BEASLEY, Judge, dissenting.
I agree that defendant was not entitled to a directed verdict or judgment n.o.v., as held in Division 2, but it is entitled to a new trial in which the jury is permitted to consider the defense of sudden emergency, contrary to the holding in Division 1.
Two of plaintiff's witnesses saw the incident occur. They were bystanders, sitting on the second-story deck of the restaurant in front of which plaintiff collided with the pole bearing the restaurant sign. Both testified that a white pickup truck which was to the left of the bus and partially ahead of it suddenly turned to the right, cutting off the forward movement of the bus. The bus driver reacted by moving the bus to the right, which caused plaintiff, in a 1992 Honda Accord traveling next to the bus, to also turn to the right to avoid the bus. He hit his brakes, skidded, and hit the pole.
Witness Davis testified that the truck “cut off the bus and the bus reacted by swerving, eventually into ․ the far right lane․ [The truck] was almost past [the bus] when it moved over, but it wasn't quite. All I know is that if the bus had not reacted, the truck would have struck the bus if the bus did not react.” When asked whether he observed any reason the bus driver did not slow for the truck and let it into the center lane, the witness responded: “Well, first of all, the truck, it didn't-it looked like the truck just all of a sudden said, Whoa. I got to get over, and I am going to do this. I don't remember seeing blinkers or anything. I just remember that it just immediately took a bolt into the next lane, you know.”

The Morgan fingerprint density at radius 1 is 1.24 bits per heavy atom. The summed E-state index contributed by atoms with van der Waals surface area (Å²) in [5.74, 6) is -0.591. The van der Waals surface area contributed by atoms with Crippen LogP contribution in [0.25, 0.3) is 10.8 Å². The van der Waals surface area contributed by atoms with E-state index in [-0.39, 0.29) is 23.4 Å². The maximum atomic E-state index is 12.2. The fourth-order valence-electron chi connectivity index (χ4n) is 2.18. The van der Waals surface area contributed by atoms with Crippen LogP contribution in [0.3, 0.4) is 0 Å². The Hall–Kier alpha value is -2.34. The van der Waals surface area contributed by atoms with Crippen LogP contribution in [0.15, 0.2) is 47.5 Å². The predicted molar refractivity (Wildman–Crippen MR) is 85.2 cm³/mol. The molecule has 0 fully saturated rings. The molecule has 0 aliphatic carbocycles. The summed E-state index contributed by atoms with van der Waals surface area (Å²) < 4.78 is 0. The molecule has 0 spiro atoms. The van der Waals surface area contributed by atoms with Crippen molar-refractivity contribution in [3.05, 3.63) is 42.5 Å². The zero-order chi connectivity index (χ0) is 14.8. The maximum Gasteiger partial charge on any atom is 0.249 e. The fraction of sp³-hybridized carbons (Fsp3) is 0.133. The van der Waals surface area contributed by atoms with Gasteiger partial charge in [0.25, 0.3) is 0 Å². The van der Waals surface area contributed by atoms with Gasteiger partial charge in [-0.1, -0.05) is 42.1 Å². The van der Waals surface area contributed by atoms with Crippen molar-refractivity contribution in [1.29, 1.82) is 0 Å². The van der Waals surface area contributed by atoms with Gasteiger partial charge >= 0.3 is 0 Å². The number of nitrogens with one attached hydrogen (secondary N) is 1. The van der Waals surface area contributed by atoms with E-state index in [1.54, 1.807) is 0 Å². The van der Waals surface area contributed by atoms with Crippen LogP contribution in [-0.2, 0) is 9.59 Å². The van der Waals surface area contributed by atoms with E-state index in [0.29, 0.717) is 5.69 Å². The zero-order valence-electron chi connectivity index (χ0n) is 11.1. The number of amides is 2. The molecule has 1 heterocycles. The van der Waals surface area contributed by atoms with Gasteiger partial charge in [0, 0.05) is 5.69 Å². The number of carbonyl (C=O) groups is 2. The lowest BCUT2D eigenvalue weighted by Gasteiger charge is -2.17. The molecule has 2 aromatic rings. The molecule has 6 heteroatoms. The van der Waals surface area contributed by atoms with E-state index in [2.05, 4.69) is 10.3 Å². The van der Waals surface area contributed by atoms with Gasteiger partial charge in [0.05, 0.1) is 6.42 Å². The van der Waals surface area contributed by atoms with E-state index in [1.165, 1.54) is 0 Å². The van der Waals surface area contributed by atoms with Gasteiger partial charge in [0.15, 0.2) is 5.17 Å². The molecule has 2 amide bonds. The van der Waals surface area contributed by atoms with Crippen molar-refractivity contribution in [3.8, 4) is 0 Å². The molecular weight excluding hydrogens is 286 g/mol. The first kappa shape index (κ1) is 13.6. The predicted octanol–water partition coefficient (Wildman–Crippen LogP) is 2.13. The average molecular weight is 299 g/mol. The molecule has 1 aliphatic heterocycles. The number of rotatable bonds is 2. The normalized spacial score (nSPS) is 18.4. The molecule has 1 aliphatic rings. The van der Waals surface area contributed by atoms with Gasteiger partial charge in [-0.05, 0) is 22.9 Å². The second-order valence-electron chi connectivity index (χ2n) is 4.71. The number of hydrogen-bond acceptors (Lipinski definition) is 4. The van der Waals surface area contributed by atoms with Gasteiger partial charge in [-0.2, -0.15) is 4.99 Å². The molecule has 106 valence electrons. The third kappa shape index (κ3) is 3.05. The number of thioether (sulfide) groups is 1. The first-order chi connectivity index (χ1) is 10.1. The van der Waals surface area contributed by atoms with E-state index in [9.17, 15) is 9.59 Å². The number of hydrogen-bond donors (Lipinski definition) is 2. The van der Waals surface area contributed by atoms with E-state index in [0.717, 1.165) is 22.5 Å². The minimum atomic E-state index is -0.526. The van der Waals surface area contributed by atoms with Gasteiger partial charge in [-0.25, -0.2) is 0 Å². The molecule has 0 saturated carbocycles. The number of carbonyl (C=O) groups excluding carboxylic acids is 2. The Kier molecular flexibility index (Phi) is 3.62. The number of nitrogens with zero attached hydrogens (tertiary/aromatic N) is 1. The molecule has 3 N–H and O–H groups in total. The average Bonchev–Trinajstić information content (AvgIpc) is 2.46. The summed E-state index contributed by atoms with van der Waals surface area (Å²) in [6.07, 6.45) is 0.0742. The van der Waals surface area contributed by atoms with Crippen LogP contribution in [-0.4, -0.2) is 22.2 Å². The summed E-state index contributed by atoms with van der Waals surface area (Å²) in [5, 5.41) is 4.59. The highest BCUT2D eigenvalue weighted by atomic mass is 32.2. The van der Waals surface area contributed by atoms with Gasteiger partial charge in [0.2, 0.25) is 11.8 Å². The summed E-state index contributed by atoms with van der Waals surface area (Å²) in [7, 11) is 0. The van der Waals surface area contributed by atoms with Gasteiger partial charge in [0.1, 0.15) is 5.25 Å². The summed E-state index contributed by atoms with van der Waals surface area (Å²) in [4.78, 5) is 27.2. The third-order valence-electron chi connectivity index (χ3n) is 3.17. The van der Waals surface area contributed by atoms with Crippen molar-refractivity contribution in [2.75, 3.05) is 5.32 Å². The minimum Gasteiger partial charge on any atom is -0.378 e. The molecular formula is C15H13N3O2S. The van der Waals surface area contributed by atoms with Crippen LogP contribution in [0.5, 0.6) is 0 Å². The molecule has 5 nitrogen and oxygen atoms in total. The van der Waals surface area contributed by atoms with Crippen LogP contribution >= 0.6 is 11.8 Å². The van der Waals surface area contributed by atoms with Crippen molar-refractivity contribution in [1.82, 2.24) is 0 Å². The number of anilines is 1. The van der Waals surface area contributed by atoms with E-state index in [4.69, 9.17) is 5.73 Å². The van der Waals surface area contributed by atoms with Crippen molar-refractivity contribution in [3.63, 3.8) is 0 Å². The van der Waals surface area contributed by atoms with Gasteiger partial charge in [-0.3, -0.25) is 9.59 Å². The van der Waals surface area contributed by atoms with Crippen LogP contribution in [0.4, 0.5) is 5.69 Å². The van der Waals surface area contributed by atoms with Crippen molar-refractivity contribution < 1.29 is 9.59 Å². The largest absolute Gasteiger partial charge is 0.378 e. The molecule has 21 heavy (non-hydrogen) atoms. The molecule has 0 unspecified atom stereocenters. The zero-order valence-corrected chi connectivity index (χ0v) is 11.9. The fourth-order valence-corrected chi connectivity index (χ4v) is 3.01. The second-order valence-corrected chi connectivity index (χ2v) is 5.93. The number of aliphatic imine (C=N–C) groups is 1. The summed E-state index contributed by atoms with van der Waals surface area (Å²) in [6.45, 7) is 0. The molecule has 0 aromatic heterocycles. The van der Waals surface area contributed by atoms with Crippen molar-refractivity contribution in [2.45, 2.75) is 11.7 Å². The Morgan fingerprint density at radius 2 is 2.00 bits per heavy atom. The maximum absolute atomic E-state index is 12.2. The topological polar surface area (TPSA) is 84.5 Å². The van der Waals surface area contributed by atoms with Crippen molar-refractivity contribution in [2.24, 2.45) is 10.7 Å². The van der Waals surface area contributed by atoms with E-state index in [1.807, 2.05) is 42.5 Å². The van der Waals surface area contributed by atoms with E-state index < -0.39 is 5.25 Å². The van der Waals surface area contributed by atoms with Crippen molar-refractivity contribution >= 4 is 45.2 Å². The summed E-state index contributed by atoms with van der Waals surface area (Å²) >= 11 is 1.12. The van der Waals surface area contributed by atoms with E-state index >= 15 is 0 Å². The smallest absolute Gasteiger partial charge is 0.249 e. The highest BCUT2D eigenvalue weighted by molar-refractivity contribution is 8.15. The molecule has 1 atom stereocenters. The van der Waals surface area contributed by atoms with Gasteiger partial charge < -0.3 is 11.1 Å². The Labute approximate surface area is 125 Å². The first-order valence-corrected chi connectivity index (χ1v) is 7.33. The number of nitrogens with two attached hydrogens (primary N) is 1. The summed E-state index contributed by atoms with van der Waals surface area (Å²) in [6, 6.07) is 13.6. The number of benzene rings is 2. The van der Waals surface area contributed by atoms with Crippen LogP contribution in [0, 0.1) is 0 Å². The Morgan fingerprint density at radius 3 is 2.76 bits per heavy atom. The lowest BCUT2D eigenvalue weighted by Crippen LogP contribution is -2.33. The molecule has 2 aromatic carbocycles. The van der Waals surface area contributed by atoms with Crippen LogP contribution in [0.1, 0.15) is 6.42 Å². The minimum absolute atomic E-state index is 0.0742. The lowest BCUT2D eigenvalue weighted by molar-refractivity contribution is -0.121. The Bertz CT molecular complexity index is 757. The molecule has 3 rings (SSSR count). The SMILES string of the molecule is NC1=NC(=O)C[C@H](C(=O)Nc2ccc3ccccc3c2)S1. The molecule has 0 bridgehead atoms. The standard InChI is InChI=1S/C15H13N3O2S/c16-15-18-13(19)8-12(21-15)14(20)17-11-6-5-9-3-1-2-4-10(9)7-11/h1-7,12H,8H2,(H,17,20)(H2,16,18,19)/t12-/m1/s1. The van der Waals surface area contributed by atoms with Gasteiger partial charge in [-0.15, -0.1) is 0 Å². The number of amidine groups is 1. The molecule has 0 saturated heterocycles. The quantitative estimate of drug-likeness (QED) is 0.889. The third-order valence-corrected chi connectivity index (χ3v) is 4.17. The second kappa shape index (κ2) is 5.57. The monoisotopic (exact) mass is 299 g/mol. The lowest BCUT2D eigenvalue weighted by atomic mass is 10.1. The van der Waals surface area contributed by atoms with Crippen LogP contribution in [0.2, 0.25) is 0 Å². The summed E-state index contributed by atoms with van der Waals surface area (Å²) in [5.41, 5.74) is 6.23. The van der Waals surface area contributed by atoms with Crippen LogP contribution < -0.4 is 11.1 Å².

Witness Woodall, who had been idly watching the vehicles come up the street, saw the truck come into the bus driver's lane and the bus move into the curb lane as a result. The front of plaintiff's car was about midway the length of the bus. When the truck cut in front of the bus, it appeared that the bus driver “just turned the wheel to get over from hitting the truck and going into the other lane.” The truck had not cleared the bus when it turned into the center lane, “[s]o when the truck came over, the bus went over.” Part of the truck was still beside the bus when “the truck darted in front of the bus.” When asked what would have happened if the bus had not moved to the right, witness Woodall stated: “The bus would have ate the truck if he wouldn't have moved. Excuse my slang.” He explained: “If the bus wouldn't have come over, the bus would have collided with the truck. There would have been no way. The only way he could have stopped it was either slowing down or moving out of its way, and he moved out of its way instead of slowing down.” All of this happened very quickly. He told the officer on the scene that the “white pickup truck ran MARTA bus over into plaintiff's lane.”
These two witnesses had a clear view of the occurrence. Plaintiff himself testified that he noticed the white truck “trying to be fast going in and out in between [vehicles] ․ and ․ just switching the lanes” as the traffic moved up the street. The driver appeared to be trying to get in front of everybody and seemed to be in a hurry. Plaintiff was beside the rear of the bus, when the bus “jumped” into his lane, without using turn signal or horn, and stayed in that lane as it moved up the street. It did not hit plaintiff's car. Plaintiff could not see the truck when it was on the other side of the bus so he did not observe its movement, although he agreed that when the case was first filed, he alleged that “the pickup truck immediately to the left of the MARTA bus suddenly and without warning came into the lane of the MARTA bus.” He explained that he was not 100 percent sure how it happened, but he guessed that is what occurred because he saw the truck and saw it zigzagging, “and my understanding maybe that truck pulled on the side of him and forcing, but how it happened, how the transaction, whatever the thing happened, I don't have any clue.” When the bus moved into his lane, he shifted the clutch and put on the brake and the hand brake and hit the pole.